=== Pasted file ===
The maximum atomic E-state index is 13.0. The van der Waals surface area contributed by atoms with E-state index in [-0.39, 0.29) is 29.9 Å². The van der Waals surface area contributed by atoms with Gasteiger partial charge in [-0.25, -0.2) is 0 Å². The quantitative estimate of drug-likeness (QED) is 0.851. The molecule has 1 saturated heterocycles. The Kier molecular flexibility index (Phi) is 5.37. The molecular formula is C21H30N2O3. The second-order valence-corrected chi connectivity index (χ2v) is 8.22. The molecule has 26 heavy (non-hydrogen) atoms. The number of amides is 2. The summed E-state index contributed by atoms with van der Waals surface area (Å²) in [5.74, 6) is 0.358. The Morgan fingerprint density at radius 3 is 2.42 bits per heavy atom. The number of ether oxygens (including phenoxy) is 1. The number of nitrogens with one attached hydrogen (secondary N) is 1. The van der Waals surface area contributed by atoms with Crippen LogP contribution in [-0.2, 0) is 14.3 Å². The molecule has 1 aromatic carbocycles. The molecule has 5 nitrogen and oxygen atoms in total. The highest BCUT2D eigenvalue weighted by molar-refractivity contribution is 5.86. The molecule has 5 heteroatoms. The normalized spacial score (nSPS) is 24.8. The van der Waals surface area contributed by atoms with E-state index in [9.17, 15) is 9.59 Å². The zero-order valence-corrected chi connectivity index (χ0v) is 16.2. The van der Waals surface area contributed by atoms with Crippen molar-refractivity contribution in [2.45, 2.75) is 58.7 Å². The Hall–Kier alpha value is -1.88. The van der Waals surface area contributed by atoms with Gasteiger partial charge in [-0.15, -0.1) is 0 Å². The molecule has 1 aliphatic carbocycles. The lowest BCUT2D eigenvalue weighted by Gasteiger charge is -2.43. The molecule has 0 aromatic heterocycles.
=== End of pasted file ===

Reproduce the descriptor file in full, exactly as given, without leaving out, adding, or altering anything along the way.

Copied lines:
The maximum atomic E-state index is 13.0. The van der Waals surface area contributed by atoms with E-state index in [-0.39, 0.29) is 29.9 Å². The van der Waals surface area contributed by atoms with Gasteiger partial charge in [-0.25, -0.2) is 0 Å². The quantitative estimate of drug-likeness (QED) is 0.851. The molecule has 1 saturated heterocycles. The Kier molecular flexibility index (Phi) is 5.37. The molecular formula is C21H30N2O3. The second-order valence-corrected chi connectivity index (χ2v) is 8.22. The molecule has 26 heavy (non-hydrogen) atoms. The number of amides is 2. The summed E-state index contributed by atoms with van der Waals surface area (Å²) in [5.74, 6) is 0.358. The Morgan fingerprint density at radius 3 is 2.42 bits per heavy atom. The number of ether oxygens (including phenoxy) is 1. The number of nitrogens with one attached hydrogen (secondary N) is 1. The van der Waals surface area contributed by atoms with Crippen LogP contribution in [-0.2, 0) is 14.3 Å². The molecule has 1 aromatic carbocycles. The molecule has 5 nitrogen and oxygen atoms in total. The highest BCUT2D eigenvalue weighted by molar-refractivity contribution is 5.86. The molecule has 5 heteroatoms. The normalized spacial score (nSPS) is 24.8. The van der Waals surface area contributed by atoms with E-state index in [9.17, 15) is 9.59 Å². The zero-order valence-corrected chi connectivity index (χ0v) is 16.2. The van der Waals surface area contributed by atoms with Crippen molar-refractivity contribution in [2.45, 2.75) is 58.7 Å². The Hall–Kier alpha value is -1.88. The van der Waals surface area contributed by atoms with Gasteiger partial charge in [-0.15, -0.1) is 0 Å². The molecule has 1 aliphatic carbocycles. The lowest BCUT2D eigenvalue weighted by Gasteiger charge is -2.43. The molecule has 0 aromatic heterocycles.